Rep. Michele Bachmann won the Ames straw poll by energizing evangelical conservatives and tea-party activists. Since then, her poll numbers have dipped, leaving some Republicans wondering whether she can remain in the top tier of a crowded primary field. Her challenge, strategists say, is to win the Iowa caucuses — a potential make-or-break contest — while simultaneously building a national campaign. “There is certainly a path for her to win, but it is becoming narrower,” says GOP pollster John McLaughlin. “She has another shot at picking up speed with the Iowa caucuses, but she needs to find another state where she can beat the frontrunners.”
Texas governor Rick Perry’s late-summer entry has complicated Bachmann’s task. “She has been hurt by Perry’s total domination in the news,” says Scott Reed, a Republican consultant who managed Bob Dole’s 1996 presidential campaign. Reed, like McLaughlin, thinks Bachmann’s challenge is to figure out a state-by-state strategy to win, one that goes beyond Iowa. “If she wins Iowa, that would be huge — but only the first part,” he says. “She needs to be looking for a second act, perhaps in a mega-state like Florida, which is shaping up to be the deciding primary.”
Since winning the August straw poll, Bachmann has attempted to broaden her campaign, hitting the trail in South Carolina and Florida. Those stump stops, however, have done little to generate national momentum. Perry, meanwhile, has rocketed to the front of the pack, leaving Bachmann scrambling to hold on to her tea-party support. A Gallup poll this week shows tea-party-affiliated Republicans flocking to Perry, who holds a 21-point lead over Bachmann within this bloc.
Among all Republicans, the numbers are similar. A new CNN/ORC International survey shows Bachmann trailing Perry, the poll topper, by 18 points among likely GOP voters. Bachmann, who in the same poll took 12 percent in July, now finds herself in single digits. Even in Iowa, where Bachmann made her splash, Perry is climbing. A Public Policy Polling survey released this week shows Perry with 22 percent support among Iowa Republicans, four points ahead of Bachmann.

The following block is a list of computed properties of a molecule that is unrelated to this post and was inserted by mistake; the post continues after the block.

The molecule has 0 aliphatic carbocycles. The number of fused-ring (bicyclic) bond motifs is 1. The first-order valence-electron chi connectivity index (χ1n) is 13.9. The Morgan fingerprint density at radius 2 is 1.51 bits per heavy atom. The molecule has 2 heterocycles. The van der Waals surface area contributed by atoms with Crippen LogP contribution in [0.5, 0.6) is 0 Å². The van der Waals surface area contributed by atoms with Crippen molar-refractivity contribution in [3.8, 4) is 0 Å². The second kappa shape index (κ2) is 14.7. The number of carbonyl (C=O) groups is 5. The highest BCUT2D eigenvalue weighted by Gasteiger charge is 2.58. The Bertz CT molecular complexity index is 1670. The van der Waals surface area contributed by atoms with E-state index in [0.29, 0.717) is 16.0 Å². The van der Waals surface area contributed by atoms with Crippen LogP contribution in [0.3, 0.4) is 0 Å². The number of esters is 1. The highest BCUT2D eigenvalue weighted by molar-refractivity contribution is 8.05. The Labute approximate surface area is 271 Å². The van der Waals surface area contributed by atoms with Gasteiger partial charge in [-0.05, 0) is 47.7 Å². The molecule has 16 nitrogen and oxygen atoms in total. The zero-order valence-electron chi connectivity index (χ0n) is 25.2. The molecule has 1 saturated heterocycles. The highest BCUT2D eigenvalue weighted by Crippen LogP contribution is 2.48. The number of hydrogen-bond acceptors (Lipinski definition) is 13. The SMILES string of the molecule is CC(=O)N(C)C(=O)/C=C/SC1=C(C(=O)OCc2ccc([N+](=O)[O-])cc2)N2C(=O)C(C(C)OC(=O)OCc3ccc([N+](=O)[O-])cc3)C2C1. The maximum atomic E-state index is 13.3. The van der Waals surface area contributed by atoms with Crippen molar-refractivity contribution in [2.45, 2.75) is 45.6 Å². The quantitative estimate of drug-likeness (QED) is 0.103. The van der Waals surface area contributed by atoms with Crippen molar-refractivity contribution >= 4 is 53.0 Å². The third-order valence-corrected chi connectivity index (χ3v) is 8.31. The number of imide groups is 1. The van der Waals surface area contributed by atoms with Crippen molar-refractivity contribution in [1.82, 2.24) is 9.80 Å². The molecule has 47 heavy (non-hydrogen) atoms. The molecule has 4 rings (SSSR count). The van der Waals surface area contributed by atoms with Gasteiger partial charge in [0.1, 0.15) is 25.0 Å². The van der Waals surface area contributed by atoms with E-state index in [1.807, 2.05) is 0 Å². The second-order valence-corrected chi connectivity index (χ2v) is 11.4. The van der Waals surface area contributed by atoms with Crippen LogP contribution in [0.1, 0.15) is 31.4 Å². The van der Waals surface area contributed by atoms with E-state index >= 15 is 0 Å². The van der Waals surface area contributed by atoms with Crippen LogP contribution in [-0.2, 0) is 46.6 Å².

Perry’s Iowa rise is particularly troubling for Bachmann — a Waterloo, Iowa, native who has stressed her Hawkeye State roots. She attempted to buck up her ranks Wednesday, campaigning in Iowa for the first time since the straw poll, but some political observers wonder whether it is too late for her to recapture her pre-Perry buzz. “It’s very possible that Bachmann’s moment has simply come and gone,” says Larry Sabato, the director of the Center for Politics at the University of Virginia. As Perry surges, Ron Paul holds his base, and former Bay State governor Mitt Romney raises money, Bachmann needs to win “real contests,” Sabato says — starting with the Iowa caucuses.
Iowa state senator Mark Chelgren, who endorsed Bachmann earlier this summer, urges Bachmann to stop being “so guarded,” in order to rekindle her grassroots support. “The road ahead is getting much more difficult,” he says. “The addition of Rick Perry, and the possible addition of other candidates, is diluting her message substantially. I endorsed her because she has a passionate, articulate message. Do I think that is going to carry her to the nomination? I don’t. I think she has a lot of work still ahead of her to do.”
“Iowa is a key state for Michele,” Chelgren continues. “It’s key for her in a way that it’s not for the other candidates. It’s been written off, for instance, by Mitt Romney.” That leaves an opening for Bachmann, he says — if she can reconnect with conservatives. “For her to win, I think she needs to get back to the basics, be passionate, and realize she’s not the frontrunner. She does much better when she is the underdog.” Chuck Laudner, a former Iowa GOP executive director, agrees. “Instead of hopping on and off the bus, she needs to be getting back into the crowds, building personal relationships, being omnipresent. That’ll insulate her.”